One of my major successes in writing the book was Chapter Nine. I’ll share a portion of it with you here. Trish and Cherilyn were working with me at the time, and for whatever reason, my muse came to full birth.
Marvin is out of the hospital, out of the clutches of a cop who wanted to arrest him for vagrancy (he’d seen Amy downtown earlier, and had come back to wait for her to pass…). In a flash of inspiration he has decided to go to The Salvation Army and clean up, and then go steal some decent clothes so that the next time he sees Amy...:)



Chapter Nine


           Marvin returned later that day with a new sense of purpose to the place he loathed more than the inside of any confessional.  The Salvation Army Mission on Tenth Avenue and Bannock.  It was only six blocks away from Civic Center Park, and had many years ago been a large private residence covering two full-sized city lots, plus another fifty feet on one side where lawn and flowerbeds and Weeping Willow trees grew in wild abandon. The Army had purchased it a dozen years ago after the eccentric widow—a certain Mrs. Maybelle Stump who maintained it like a macabre Hollywood movie set—finally left the world for supernatural parts unknown.
           An hour after sitting through the reading of the will, her smiling heirs promptly threw it into the hands of a real estate broker, who promptly threw it out to the public listed as “…one of Denver’s finest, charming old haunted houses, with a view of the Pacific.”  He meant Rockies.
             No one of the Army believed in ghosts, although they were certain, to a Major, that God existed, that He had a Son, and that the Son desired them to buy and renovate the ramshackle dwelling (the home of rats and spiders and cockroaches…and ghosts).  They were intrigued, also, by the promise of a stunning ocean view from the west-facing balcony.
           The overgrown lawn, the trees that bent their limbs clear to the ground, and the weed-infested flowerbeds disappeared soon after the new spiritual owners got their hands on the deed. The dilapidated wrought iron fence encircling the corner lot was ground up into a huge rusty ball and carted off to the dump.  Inside, moldy carpet was whisked away revealing solid oak floors beneath.  A host of memory-laden doors with children’s names etched into the jamb edges and on the six inch-wide casings were treated to sledgehammers, and then lugged away in splinters.  Lathe and plaster walls fell in storms of dust, and in their place a grand central dining/gospel room emerged, complete with speckled linoleum tiles that an army (so to speak) of indigents could not possibly damage. 
           And an unornamented wooden pulpit.
           The pulpit stood imperially, despite its plainness, dead center of the room at one end, between a pair of grand windows that had once belonged separately to two of the six bedrooms of the house, before the wall dividing them was unceremoniously removed.  A King James Version of the Bible sat prominently on the top of the pulpit, and it was opened and read from by the major in charge of those souls whose bellies he and his staff had just filled—three times each day.  The same as any of the great preachers of old would have done in his stead.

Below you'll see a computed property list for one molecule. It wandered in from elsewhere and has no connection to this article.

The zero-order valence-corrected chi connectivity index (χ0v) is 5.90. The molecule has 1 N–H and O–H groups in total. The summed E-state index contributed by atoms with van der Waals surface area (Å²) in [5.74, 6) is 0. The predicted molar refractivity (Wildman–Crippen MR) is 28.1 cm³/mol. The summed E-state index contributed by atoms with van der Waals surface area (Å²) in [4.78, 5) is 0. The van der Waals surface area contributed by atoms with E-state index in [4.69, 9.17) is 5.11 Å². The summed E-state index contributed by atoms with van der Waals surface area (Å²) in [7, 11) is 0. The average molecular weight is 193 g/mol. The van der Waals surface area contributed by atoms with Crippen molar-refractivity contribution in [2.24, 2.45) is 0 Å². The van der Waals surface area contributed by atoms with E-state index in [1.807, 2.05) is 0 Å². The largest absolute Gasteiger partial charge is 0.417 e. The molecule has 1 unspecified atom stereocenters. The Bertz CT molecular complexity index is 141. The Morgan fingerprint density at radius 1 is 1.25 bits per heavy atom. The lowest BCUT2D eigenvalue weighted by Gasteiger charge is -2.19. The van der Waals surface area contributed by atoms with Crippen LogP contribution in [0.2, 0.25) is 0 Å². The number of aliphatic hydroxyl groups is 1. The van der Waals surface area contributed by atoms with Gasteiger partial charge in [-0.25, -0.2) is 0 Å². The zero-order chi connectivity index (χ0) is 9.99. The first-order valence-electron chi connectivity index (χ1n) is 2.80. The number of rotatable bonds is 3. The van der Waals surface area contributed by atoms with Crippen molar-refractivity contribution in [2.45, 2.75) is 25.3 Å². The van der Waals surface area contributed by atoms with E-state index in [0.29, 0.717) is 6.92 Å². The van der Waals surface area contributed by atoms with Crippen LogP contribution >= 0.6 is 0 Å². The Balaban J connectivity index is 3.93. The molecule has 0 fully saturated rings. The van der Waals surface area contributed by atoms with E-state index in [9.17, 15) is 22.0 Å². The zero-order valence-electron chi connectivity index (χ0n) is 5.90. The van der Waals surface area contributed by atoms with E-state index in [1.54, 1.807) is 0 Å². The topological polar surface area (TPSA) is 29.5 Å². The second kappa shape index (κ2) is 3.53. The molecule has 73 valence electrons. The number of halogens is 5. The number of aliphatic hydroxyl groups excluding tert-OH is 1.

The issue for Marvin: If you were here in the cafeteria, you were obliged to listen to the word of God—and it sometimes included the dreaded book of…
                                                          Numbers!
…wherein, “…of the children of…” quickly lost all meaning, except for biblical scholars and genealogy sleuths, of which very, very few sat in the folding chairs in front of the Major.  It did not seem to bother the Major during any of these readings that the snoring was often louder than the spoken word of the Almighty.

           Marvin tactfully entered the front doors at 4:45 p.m.  The Men’s shower would most likely be silent, and another hour would pass before the dinner bell rang.  All he needed to do was slide down the long hall to the admissions desk, wink at Ms. Garcia (who, he imagined, would be manning her post behind it until the Lord either returned, or said phooey to the whole Second Coming idea), and show her how filthy he was.  That would be easy enough.  Despite his feelings for the mission in general, he had always gotten on marvelously with the attractive little woman.  A few times, too marvelously.  Though he knew she was quite…no, somewhat religious (A Roman Catholic, of all things, he discovered during the second season of his stay), she sometimes let her tongue slip while working away at the desk behind the counter.  He caught her muttering one day—a colorful expletive in four letters.  F-Major.  The bond between them was born at that instant, and in those leaden days, when fools roamed the halls expounding on every stupid thing under the sun, he visited her at her station frequently for reality checks.  Duets of questionable grammatical taste that began andante, and when he was lucky, ended adagio sensuoso.
           He liked her.

(c) Patrick Sean Lee, 2012